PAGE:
Online fashion giant Asos to ban mohair, cashmere, silk and feathers from 2019

Shifting consumer expectations are reportedly behind the decision by Asos to ban certain animal-derived products from sale from next year

Shifting consumer expectations are reportedly behind the decision by Asos to ban certain animal-derived products from sale from next year

Attracting 64.4m visits between December 2017 to May this year alone, Asos is the second biggest clothing site in the UK. And bosses there announced this week that they will ban certain animal-derived products from the site from 2019.

Silk, mohair, cashmere and feathers will no longer be sold through the site, as well as products that use down, teeth and bone – including mother-of-pearl, which is taken from the shells of molluscs.

A company spokesman confirmed to Positive News today that the products will no longer be stocked from January 2019 as part of an updated Asos animal welfare policy. It brings third party products – those manufactured by companies other than Asos itself – in line with Asos’ own collections, which are already free from feathers, down, bone, shell and teeth. Asos sells more than 850 other labels, as well as its own-brand clothing and accessories. Silk, cashmere and mohair are new additions to the policy, which reads: “Asos firmly believes it is not acceptable for animals to suffer in the name of fashion or cosmetics.”

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The decision has been welcomed by animal rights organisation Peta, which said Asos was “leading the charge for compassion in fashion”.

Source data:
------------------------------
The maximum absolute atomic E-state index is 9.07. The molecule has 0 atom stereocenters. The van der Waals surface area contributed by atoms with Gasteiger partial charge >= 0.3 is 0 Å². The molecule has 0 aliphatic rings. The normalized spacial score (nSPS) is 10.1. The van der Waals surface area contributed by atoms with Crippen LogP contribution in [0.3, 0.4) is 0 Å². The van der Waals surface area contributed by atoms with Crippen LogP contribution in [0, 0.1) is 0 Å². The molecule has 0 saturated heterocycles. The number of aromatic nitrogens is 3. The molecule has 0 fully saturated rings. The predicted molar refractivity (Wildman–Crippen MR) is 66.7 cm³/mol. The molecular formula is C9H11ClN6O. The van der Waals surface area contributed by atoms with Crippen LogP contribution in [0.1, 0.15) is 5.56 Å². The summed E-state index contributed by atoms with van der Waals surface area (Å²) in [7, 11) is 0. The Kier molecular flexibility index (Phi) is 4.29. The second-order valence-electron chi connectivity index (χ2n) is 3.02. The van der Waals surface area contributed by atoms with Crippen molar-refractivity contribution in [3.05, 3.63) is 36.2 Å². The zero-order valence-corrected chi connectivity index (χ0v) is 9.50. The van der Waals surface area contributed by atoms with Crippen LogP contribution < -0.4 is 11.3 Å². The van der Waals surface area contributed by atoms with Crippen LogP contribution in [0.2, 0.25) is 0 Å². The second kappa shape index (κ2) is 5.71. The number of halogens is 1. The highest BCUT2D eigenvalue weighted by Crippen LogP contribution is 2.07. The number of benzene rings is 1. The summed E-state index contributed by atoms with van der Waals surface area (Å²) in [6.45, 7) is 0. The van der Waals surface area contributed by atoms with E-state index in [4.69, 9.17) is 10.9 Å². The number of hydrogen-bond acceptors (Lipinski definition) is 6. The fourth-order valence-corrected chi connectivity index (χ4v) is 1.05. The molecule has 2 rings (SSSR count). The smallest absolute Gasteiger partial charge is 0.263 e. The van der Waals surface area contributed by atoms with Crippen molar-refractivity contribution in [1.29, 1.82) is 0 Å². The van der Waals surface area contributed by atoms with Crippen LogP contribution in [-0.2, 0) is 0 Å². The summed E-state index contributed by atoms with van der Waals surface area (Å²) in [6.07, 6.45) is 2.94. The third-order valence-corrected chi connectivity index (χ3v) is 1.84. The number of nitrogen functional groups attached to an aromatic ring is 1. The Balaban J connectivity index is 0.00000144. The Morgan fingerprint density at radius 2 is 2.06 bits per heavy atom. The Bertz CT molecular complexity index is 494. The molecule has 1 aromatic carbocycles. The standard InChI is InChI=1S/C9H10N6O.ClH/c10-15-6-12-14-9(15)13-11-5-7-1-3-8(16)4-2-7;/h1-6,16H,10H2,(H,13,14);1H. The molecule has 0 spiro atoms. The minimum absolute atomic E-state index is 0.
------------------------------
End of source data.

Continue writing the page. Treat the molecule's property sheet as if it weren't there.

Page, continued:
Peta’s spokeswoman, director of corporate projects Yvonne Taylor, added: “Consumers are changing the face of the industry by demanding that designers and retailers ditch animal-derived materials in favour of cruelty-free alternatives that look great without causing suffering.”

Some cashmere goats are said to be subjected to winter shearings, leaving them exposed to freezing temperatures, while Peta say that some angora goats are mutilated in order to produce fluffy mohair. The silk production process has seen some manufacturers boiling silk worms inside their cocoons. Peta say that around 6,600 of them are killed to make every kilogram of silk.

Consumers are changing the face of the industry by demanding that designers and retailers ditch animal-derived materials in favour of cruelty-free alternatives

Asos follows the lead of Zara, H&M and Topshop, who all pledged last month to stop using mohair. Asos’ decision is thought to be linked to an increasing awareness of animal rights issues among the site’s target market: shoppers aged in their 20s and 30s.

While Asos is known for its affordable fashion, at the top end of the fashion industry, Gucci, Michael Kors and Versace all pledged to go fur-free in the last year.

There is no need to use animal-derived products at a time when so many high-performing alternatives exist, many believe. The statement from Peta continued: “Not only are today’s luxurious vegan fabrics indistinguishable from animal-based fibres, they’re often also higher-performing and less harmful to the environment.”

Image: a shot from a recent Asos fashion campaign

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